Pieter Claez Still Life with Wine Glass and Silver Bowl oil on panel 1635
I have been reading about Pieter Claez, and thinking about the silence of still life paintings. Still Life is the quietest of genres: an entrance to the world of objects, observations of the things around us, those mute possessions that are always still, yet not without experience, which is a kind of living. Claez's almost monochromatic paintings with their solemn, silvery-golden light are the direct predecessors, I think, to similarly spare and remarkably silent paintings by Chardin, Peale, and Morandi.
Jean-Baptiste-Simeon Chardin Still Life with White Mug oil on canvas 1764
Raphaellle Peale Still Life with Cake oil on canvas 1816
Giorgio Morandi Natura Morta 1946
Still Life with Sunflowers graphite on paper 2016
Waiting at the Gate watercolor on Arches paper 2016
April was a busy, stormy month, full of setbacks, sadness, and some happy conversations and outings, and it has taken me some time to add my most recent watercolor and drawing to the website, but they are there now. My dear rat Whitman passed away, and it has been lonely and quiet without him. My husband took me and Gia (our dog) camping for the first time, and she was like a puppy again in the wildflowers. I have been reading about Paula Modersohn Becker and fairy-tales, and thinking about the lives of women. We planted seven trees, mostly flowering dogwoods, in a cemetery last week to shade the lonely white houses of the dead.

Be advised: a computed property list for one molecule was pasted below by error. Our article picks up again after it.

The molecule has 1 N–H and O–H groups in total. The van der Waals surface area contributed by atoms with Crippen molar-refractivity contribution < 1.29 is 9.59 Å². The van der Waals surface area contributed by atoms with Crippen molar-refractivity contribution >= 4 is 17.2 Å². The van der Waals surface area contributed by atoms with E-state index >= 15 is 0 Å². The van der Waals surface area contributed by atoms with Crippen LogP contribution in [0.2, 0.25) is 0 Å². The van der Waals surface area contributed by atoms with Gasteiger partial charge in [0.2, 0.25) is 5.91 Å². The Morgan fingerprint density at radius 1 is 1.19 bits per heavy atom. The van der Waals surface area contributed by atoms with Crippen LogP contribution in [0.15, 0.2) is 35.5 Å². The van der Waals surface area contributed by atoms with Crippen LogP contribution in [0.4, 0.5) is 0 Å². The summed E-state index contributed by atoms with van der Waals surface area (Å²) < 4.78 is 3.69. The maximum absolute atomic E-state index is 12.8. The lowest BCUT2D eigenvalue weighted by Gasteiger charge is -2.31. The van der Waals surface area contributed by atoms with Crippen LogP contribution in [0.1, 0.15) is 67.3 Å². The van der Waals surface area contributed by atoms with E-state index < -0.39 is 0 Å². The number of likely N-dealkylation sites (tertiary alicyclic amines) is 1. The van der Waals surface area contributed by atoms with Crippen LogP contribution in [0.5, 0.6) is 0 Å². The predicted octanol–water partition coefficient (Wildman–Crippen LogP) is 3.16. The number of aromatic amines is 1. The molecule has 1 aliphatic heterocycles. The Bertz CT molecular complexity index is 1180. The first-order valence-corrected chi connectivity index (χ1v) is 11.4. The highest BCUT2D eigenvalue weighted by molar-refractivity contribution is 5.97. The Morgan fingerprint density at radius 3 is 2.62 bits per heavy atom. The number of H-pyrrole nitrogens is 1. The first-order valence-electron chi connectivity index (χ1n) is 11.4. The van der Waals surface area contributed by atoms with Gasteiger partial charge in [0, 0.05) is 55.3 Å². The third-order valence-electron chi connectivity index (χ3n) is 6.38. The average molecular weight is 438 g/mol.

This next month will be busy, too, with a trip home planned, a rather large painting I have been working on for several months that I hope I will finish, and some new drawings and paintings I am starting now. The sun has come back, and the wind, and the trees are green when I walk under them. It is spring. . . It is almost summer. . .
To Barbara: I apologize for not responding to your comment sooner. I don't have internet access at my apartment, so I go out and borrow some once a month or so to update this website. I am also not quite certain how to respond to comments using this website platform, and don't have your e-mail, so I thought I would write a note to you here in case you come back to read again. Thank you for your interest, and for your kindness. I apologize on the gallery's behalf; they should have been polite enough to e-mail you back and let you know I haven't shown with them since before I moved north last year. If you do need anything, feel free to e-mail me at firstname.lastname@example.org.